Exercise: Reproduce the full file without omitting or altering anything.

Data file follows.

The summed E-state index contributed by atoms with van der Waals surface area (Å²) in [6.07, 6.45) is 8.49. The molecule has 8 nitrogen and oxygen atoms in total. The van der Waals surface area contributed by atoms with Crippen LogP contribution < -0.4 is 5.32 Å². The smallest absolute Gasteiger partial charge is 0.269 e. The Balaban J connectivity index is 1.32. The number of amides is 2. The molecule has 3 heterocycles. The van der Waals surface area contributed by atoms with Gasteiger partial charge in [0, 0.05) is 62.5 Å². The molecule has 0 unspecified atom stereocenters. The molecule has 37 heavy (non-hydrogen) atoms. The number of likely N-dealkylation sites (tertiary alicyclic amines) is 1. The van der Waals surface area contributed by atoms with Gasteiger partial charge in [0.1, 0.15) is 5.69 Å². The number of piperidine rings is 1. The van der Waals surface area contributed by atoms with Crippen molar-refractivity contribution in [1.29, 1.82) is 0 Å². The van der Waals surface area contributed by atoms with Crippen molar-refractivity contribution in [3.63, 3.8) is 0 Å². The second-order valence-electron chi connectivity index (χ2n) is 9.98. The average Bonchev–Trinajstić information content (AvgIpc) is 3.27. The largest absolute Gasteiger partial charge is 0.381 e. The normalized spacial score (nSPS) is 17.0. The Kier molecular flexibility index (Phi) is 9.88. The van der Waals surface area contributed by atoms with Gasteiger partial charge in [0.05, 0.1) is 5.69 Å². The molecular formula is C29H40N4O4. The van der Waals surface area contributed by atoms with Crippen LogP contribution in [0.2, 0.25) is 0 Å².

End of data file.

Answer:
The summed E-state index contributed by atoms with van der Waals surface area (Å²) in [6.07, 6.45) is 8.49. The molecule has 8 nitrogen and oxygen atoms in total. The van der Waals surface area contributed by atoms with Crippen LogP contribution < -0.4 is 5.32 Å². The smallest absolute Gasteiger partial charge is 0.269 e. The Balaban J connectivity index is 1.32. The number of amides is 2. The molecule has 3 heterocycles. The van der Waals surface area contributed by atoms with Gasteiger partial charge in [0, 0.05) is 62.5 Å². The molecule has 0 unspecified atom stereocenters. The molecule has 37 heavy (non-hydrogen) atoms. The number of likely N-dealkylation sites (tertiary alicyclic amines) is 1. The van der Waals surface area contributed by atoms with Gasteiger partial charge in [0.1, 0.15) is 5.69 Å². The number of piperidine rings is 1. The van der Waals surface area contributed by atoms with Crippen molar-refractivity contribution in [1.29, 1.82) is 0 Å². The van der Waals surface area contributed by atoms with Crippen molar-refractivity contribution in [3.63, 3.8) is 0 Å². The second-order valence-electron chi connectivity index (χ2n) is 9.98. The average Bonchev–Trinajstić information content (AvgIpc) is 3.27. The largest absolute Gasteiger partial charge is 0.381 e. The normalized spacial score (nSPS) is 17.0. The Kier molecular flexibility index (Phi) is 9.88. The van der Waals surface area contributed by atoms with Gasteiger partial charge in [0.05, 0.1) is 5.69 Å². The molecular formula is C29H40N4O4. The van der Waals surface area contributed by atoms with Crippen LogP contribution in [0.2, 0.25) is 0 Å².